The biodiversity of creatures living in the deep sea is unlike that seen in any other place on Earth, researchers have discovered. Analysis of brittle and basket stars living at different depths has shown major differences in the drivers of diversity, potentially providing a “global baseline for conservation efforts” for these deep dwelling creatures.
In a paper published in the journal Nature, scientists from Australia and the UK wrote: “Deep-sea environments comprise approximately 66% of global sea-floor area, and hence more than half of the planet’s surface. The sinking of biological material to the sea floor is a critical part of the global carbon cycle and climate. Yet global patterns of sea-floor diversity remain unknown, having so far been described only on local and regional scales.”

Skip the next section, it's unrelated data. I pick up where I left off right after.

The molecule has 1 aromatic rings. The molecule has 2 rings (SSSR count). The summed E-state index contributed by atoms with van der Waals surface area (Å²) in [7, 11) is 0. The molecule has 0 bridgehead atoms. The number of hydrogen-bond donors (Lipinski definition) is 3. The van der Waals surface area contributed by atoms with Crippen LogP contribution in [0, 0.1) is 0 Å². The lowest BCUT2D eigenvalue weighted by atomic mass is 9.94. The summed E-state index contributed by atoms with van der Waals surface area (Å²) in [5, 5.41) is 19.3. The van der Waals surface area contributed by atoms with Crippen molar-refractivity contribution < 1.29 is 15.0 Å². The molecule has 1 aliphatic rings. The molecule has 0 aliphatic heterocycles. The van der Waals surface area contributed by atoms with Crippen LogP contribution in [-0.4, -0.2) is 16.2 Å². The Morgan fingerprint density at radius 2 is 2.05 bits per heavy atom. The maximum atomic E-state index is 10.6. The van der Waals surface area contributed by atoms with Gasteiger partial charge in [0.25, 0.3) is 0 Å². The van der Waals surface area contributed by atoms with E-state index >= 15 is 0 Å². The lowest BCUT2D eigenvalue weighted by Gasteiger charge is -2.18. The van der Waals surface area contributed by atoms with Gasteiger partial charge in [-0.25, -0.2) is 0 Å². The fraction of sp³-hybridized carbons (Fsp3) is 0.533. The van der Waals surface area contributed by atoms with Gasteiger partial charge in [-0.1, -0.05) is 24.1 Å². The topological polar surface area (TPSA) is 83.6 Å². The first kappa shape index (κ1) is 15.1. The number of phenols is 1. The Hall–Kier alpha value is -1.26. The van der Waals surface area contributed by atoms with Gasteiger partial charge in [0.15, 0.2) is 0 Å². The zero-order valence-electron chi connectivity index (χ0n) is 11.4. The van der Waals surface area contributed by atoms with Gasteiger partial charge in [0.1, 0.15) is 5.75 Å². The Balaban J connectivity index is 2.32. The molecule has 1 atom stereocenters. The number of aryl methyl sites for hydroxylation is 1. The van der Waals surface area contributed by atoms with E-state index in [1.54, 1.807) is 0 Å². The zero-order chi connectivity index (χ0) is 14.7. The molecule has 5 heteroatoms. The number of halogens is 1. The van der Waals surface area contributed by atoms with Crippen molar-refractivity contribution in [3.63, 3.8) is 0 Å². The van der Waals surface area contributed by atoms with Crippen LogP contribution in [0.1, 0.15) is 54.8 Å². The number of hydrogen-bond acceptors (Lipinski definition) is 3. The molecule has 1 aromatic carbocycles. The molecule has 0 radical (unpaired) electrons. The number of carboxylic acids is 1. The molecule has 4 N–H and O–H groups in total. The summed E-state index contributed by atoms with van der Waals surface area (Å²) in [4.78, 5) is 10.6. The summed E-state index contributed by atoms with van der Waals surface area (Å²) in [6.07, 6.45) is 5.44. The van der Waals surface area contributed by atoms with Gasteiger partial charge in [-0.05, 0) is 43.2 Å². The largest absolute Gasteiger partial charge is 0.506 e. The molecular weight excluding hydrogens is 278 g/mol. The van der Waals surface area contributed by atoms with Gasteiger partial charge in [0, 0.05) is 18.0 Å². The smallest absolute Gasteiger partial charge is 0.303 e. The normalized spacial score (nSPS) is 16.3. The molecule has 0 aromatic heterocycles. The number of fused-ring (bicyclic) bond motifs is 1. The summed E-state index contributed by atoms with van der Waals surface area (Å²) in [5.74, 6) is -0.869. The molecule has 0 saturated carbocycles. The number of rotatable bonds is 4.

Researchers examined biodiversity patterns of the deep ocean by examining the global distribution records of 165,000 brittle and basket star species (Ophiuroidea). This class (a relative of starfish) is a “dominant component of sea-floor fauna” and is found at various ocean depths, meaning their biodiversity can be compared.
Keep reading the original article from International Business Times